A highly integrated Facebook promotion run for a few days last month by Frito-Lay was very productive in drawing likes to the brand’s Facebook page: 1.5 million new likes in the space of 24 hours on April 11, reportedly a new standard, according to Guinness World Records. And as thank you, on April 29 Frito-Lay offered those fans a Facebook thank-you, in the form of a digital coupon for a free $4 bag of chips.
What got people flocking in such numbers to the brand’s Facebook profile page in the first place? The immediate driver was a five-day live event in New York’s Times Square where Frito-Lay recreated the flavor development kitchen from its Plano, TX, headquarters atop the marquee to the Hard Rock Cafe. There executive chef Stephen Kalil and the Frito-Lay team ran demonstrations to show how to prepare the culinary inspiration before some of the flavors in their Lay’s Potato Chip, Tostitos Tortilla Chips and Sun Chips product lines.
The live event was intended to further a mass media campaign Frito-Lay launched back in January to publicize the fact that seasonings and flavorings for these product lines are all-natural, and a promise by the company to make 50% of its total product portfolio from only natural ingredients by the end of 2011.
“We have a big flavor kitchen at our culinary institute at Frito-Lay [headquarters] where we made all these natural flavors, and people kept telling us, ‘We’re really interested in how you guys come up with your products,’” said Ram Krishnan, director of marketing for the PepsiCo-owned brand. “So we decided to take the flavor kitchen to the people.”
Kalil and company were joined in the Times Square kitchen by celebrity chefs such as “Top Chef” host Padma Lakshmi and Michael Psilakis, a judge in Food Network’s “Ultimate Recipe Showdown”, also sharing their own recipes for fresh flavors. The Frito-Lay team also previewed some natural snack flavorings that might make it into the product stream at some time in the future. Passersby were able to taste some of these future concoctions and give their opinions, along with their own suggestions for flavors and questions for chef Kalil, thanks to street teams equipped with iPads to submit comments to the chefs.
All these sessions were streamed live to billboards around Times Square and also to the Frito-Lay Facebook page, where viewers could also submit comments and questions for response.
Frito-Lay is part of the brand portfolio held by PepsiCo, which last year announced it was diverting budget from traditional mass-media and promotional campaigns to spend more on social channels and further social initiatives such as the Pepsi Refresh Project. Another Pepsi brand, Mountain Dew, reached out to social media with the most recent iteration of its Dewmocracy promotion in 2010.
Streams of the living cooking demos were only one of the elements driving traffic to the Frito-Lay Facebook page. Appliance maker Electrolux outfitted the Times Square flavor kitchen, and each day of the live event, visitors were encouraged to go like the Frito-Lay page and enter for a chance to win an Electrolux cooking appliance. The grand prize, awarded at the end of the five-day event, was an entire suite of Electrolux appliances including an induction cooktop able to bring water to a boil in 90 seconds.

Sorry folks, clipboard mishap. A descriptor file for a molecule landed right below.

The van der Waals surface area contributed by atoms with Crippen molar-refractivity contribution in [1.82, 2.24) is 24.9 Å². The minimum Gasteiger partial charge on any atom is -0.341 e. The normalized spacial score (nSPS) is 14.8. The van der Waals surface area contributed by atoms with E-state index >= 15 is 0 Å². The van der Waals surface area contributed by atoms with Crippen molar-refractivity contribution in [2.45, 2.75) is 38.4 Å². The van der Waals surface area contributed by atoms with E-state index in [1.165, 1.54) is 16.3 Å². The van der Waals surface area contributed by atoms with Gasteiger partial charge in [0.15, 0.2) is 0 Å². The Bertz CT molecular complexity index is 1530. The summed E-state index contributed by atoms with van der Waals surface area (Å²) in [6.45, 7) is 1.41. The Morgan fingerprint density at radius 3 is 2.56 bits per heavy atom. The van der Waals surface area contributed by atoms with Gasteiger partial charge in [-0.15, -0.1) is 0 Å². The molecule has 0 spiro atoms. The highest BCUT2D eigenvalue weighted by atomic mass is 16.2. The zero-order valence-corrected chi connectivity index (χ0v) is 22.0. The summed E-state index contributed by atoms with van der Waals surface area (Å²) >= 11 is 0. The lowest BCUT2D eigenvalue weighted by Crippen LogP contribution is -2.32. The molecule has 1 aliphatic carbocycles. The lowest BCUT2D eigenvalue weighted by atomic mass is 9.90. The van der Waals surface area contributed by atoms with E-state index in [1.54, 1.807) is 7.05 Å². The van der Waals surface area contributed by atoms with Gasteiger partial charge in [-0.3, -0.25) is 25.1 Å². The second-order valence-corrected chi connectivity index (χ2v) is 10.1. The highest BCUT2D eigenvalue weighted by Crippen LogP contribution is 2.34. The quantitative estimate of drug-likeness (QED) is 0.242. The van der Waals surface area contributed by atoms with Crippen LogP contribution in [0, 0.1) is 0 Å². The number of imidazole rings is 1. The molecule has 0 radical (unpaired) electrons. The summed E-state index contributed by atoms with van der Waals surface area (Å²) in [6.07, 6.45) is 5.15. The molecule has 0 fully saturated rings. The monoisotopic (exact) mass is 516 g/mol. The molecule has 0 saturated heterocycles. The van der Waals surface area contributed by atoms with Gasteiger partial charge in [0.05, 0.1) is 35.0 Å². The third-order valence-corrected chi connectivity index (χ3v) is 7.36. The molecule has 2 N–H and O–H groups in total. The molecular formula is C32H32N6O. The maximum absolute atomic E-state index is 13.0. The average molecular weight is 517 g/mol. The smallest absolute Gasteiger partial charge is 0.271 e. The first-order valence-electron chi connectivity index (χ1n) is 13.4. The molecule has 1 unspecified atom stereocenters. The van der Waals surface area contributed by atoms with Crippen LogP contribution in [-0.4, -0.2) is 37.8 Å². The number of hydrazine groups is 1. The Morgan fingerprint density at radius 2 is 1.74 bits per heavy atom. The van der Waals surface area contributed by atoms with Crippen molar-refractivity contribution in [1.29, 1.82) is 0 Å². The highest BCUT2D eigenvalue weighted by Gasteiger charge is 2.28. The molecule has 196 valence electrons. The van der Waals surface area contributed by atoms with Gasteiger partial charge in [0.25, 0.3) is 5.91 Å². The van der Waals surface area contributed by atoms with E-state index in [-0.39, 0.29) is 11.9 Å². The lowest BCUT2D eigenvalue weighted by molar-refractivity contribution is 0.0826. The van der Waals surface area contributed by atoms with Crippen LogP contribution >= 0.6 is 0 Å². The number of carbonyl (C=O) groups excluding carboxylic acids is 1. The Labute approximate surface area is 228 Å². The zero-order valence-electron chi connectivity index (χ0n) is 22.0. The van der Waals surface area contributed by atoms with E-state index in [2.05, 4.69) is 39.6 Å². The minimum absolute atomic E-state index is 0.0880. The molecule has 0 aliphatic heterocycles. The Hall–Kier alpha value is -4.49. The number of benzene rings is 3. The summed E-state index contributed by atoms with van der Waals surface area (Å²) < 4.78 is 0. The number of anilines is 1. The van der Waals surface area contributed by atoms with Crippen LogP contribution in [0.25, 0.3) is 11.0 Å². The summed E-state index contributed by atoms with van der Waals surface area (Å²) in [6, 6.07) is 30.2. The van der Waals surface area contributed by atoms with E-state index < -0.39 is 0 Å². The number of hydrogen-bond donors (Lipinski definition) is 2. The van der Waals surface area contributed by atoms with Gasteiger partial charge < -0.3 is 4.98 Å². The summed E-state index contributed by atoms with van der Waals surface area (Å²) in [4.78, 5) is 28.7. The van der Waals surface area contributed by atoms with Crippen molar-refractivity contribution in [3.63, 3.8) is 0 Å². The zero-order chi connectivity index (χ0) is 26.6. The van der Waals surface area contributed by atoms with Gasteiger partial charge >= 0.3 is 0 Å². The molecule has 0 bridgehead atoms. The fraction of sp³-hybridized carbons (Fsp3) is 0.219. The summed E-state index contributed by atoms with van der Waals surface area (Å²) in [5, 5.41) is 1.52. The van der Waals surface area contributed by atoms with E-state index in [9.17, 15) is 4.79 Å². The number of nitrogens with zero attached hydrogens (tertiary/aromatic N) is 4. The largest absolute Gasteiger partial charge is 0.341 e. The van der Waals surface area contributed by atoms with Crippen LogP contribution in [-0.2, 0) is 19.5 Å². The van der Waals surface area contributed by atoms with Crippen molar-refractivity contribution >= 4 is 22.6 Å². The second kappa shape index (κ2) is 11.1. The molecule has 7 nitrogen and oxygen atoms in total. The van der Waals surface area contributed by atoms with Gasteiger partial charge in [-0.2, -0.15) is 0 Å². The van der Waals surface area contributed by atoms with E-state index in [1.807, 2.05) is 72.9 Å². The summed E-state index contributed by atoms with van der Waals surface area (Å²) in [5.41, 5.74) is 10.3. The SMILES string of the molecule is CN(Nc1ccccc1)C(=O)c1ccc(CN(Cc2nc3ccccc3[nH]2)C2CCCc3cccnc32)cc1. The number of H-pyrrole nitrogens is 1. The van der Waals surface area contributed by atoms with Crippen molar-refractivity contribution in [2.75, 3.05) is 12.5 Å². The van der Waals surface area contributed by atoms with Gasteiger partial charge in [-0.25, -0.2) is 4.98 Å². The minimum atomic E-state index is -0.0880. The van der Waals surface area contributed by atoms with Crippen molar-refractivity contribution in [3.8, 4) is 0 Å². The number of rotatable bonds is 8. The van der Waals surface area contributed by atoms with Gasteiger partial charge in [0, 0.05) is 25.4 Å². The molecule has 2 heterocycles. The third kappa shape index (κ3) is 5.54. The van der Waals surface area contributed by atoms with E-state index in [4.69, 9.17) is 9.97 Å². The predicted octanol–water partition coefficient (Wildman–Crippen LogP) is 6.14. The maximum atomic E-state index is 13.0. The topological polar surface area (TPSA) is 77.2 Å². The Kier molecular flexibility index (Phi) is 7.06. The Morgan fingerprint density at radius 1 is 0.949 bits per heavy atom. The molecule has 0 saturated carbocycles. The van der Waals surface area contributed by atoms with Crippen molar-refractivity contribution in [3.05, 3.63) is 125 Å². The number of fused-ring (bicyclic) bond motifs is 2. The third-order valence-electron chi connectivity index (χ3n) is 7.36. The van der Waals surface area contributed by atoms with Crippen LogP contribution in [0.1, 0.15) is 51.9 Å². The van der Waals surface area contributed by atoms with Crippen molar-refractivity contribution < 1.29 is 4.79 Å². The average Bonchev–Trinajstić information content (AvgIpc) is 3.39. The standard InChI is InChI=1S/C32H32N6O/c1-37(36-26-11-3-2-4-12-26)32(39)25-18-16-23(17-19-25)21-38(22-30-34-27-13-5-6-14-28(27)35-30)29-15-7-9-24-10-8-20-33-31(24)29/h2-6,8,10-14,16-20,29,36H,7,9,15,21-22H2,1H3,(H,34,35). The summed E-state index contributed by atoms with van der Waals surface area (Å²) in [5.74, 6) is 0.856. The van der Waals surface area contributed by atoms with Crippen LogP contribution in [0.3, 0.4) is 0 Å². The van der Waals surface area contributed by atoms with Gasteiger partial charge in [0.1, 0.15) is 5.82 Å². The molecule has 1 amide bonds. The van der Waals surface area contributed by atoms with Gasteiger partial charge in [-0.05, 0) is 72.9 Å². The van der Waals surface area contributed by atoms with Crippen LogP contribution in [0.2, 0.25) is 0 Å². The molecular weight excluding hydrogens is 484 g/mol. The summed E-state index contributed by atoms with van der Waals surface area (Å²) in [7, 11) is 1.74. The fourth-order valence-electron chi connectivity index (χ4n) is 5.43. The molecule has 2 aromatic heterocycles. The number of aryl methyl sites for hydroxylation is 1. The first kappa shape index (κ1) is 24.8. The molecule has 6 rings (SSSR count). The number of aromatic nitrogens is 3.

And at the same time as the live event, Frito-Lay launched a natural-themed integration with popular social game Farmville in which players can help harvest and package “farm-fresh ingredients” into bags of Lays, Tostitos and Sun Chips snacks. Having spent a minute doing that, they can then unlock two special Frito-Lay themed decorations for their own farms, a delivery truck and a farm stand. Interestingly, placing the farm stand on a farm earns that player “double mastery” for all crops harvested from that farm for the next two days—valuable rewards for Farmville fanatics.
“We integrated our whole natural storyline into the game,” Krishnan said. “Reading the blogs, we found that most players were really happy that this wasn’t just an outlier overlay onto the game but was really built in to play.” Other brands that have integrated with Farmville from game developer Zynga include Farmer’s Insurance and 7-Eleven.
For all these promotions and traffic-drivers, Krishnan maintains that it was never Frito-Lay’s strategy to compel Facebook visitors to like the page in order to participate.”We don’t believe in ‘fan-gating’,” he says. “There was never a question that you had to like us [on Facebook] to do any of these activities. We believe in long-term relationships with consumers. We don’t want them to sign up just for one promotion and then un-like us the next day.”
That makes it all the more impressive that the brand got 1.5 million likes at the start of the Times Square promotion, apparently enough to set a new record for daily fan support on the social network. At press time, the Frito-Lay Facebook page has just short of 2 million likes and saw virtually no falloff after the event, according to Krishnan.
Fans didn’t need to like Frito-Lay to take advantage of the free $4 chip coupon either. But chances are those who claimed the coupon were in fact Facebook fans, since the offer was only published on the Facebook page and was not even tweeted to Frito-Lay’s Twitter account.
“The chip coupon was intended to be a thank-you to the people who had participated all week long in our streaming program,” Krishnan says. At the announcement of the coupon offer on April 29, the first 24,000 visitors to the Facebook page saw a special tab they could click through to register and get a coupon sent to their accounts.
Once those coupons ran out, visitors to the Frito-Lay brand page started seeing a graphic that encouraged them to look for a PepsiCo “Moments to Save” FSI in their May 1 newspapers.